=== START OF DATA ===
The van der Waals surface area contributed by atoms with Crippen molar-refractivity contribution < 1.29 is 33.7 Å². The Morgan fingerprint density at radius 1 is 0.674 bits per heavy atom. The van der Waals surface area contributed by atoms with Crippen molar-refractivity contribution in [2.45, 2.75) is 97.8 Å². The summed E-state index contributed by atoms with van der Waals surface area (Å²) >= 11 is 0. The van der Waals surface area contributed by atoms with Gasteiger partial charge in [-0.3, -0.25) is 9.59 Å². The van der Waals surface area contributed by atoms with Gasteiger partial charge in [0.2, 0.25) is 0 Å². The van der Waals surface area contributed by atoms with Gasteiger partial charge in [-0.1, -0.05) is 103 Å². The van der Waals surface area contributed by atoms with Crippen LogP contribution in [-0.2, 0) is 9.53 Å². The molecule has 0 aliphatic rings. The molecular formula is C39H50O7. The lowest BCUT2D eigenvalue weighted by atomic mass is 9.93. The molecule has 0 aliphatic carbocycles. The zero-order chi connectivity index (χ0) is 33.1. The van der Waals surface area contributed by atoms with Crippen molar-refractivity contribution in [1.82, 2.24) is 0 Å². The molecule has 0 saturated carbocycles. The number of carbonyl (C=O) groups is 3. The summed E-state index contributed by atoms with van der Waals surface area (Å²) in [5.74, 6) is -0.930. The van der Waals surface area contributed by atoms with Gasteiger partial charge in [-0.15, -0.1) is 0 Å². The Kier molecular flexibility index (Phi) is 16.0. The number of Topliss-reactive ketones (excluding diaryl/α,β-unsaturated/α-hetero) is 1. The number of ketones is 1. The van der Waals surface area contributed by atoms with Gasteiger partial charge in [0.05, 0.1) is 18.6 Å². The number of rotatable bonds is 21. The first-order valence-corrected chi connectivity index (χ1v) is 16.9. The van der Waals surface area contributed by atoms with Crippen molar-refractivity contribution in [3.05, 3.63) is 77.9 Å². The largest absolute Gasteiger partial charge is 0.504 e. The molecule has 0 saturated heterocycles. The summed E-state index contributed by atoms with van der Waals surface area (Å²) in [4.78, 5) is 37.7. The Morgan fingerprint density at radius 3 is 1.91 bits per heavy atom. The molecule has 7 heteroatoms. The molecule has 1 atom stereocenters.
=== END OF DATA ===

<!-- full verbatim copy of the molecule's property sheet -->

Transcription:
The van der Waals surface area contributed by atoms with Crippen molar-refractivity contribution < 1.29 is 33.7 Å². The Morgan fingerprint density at radius 1 is 0.674 bits per heavy atom. The van der Waals surface area contributed by atoms with Crippen molar-refractivity contribution in [2.45, 2.75) is 97.8 Å². The summed E-state index contributed by atoms with van der Waals surface area (Å²) >= 11 is 0. The van der Waals surface area contributed by atoms with Gasteiger partial charge in [-0.3, -0.25) is 9.59 Å². The van der Waals surface area contributed by atoms with Gasteiger partial charge in [0.2, 0.25) is 0 Å². The van der Waals surface area contributed by atoms with Gasteiger partial charge in [-0.1, -0.05) is 103 Å². The van der Waals surface area contributed by atoms with Crippen LogP contribution in [-0.2, 0) is 9.53 Å². The molecule has 0 aliphatic rings. The molecular formula is C39H50O7. The lowest BCUT2D eigenvalue weighted by atomic mass is 9.93. The molecule has 0 aliphatic carbocycles. The zero-order chi connectivity index (χ0) is 33.1. The van der Waals surface area contributed by atoms with Crippen molar-refractivity contribution in [1.82, 2.24) is 0 Å². The molecule has 0 saturated carbocycles. The number of carbonyl (C=O) groups is 3. The summed E-state index contributed by atoms with van der Waals surface area (Å²) in [5.74, 6) is -0.930. The van der Waals surface area contributed by atoms with Gasteiger partial charge in [-0.15, -0.1) is 0 Å². The Kier molecular flexibility index (Phi) is 16.0. The number of Topliss-reactive ketones (excluding diaryl/α,β-unsaturated/α-hetero) is 1. The number of ketones is 1. The van der Waals surface area contributed by atoms with Gasteiger partial charge in [0.05, 0.1) is 18.6 Å². The number of rotatable bonds is 21. The first-order valence-corrected chi connectivity index (χ1v) is 16.9. The van der Waals surface area contributed by atoms with Crippen molar-refractivity contribution in [3.05, 3.63) is 77.9 Å². The largest absolute Gasteiger partial charge is 0.504 e. The molecule has 0 saturated heterocycles. The summed E-state index contributed by atoms with van der Waals surface area (Å²) in [4.78, 5) is 37.7. The Morgan fingerprint density at radius 3 is 1.91 bits per heavy atom. The molecule has 7 heteroatoms. The molecule has 1 atom stereocenters.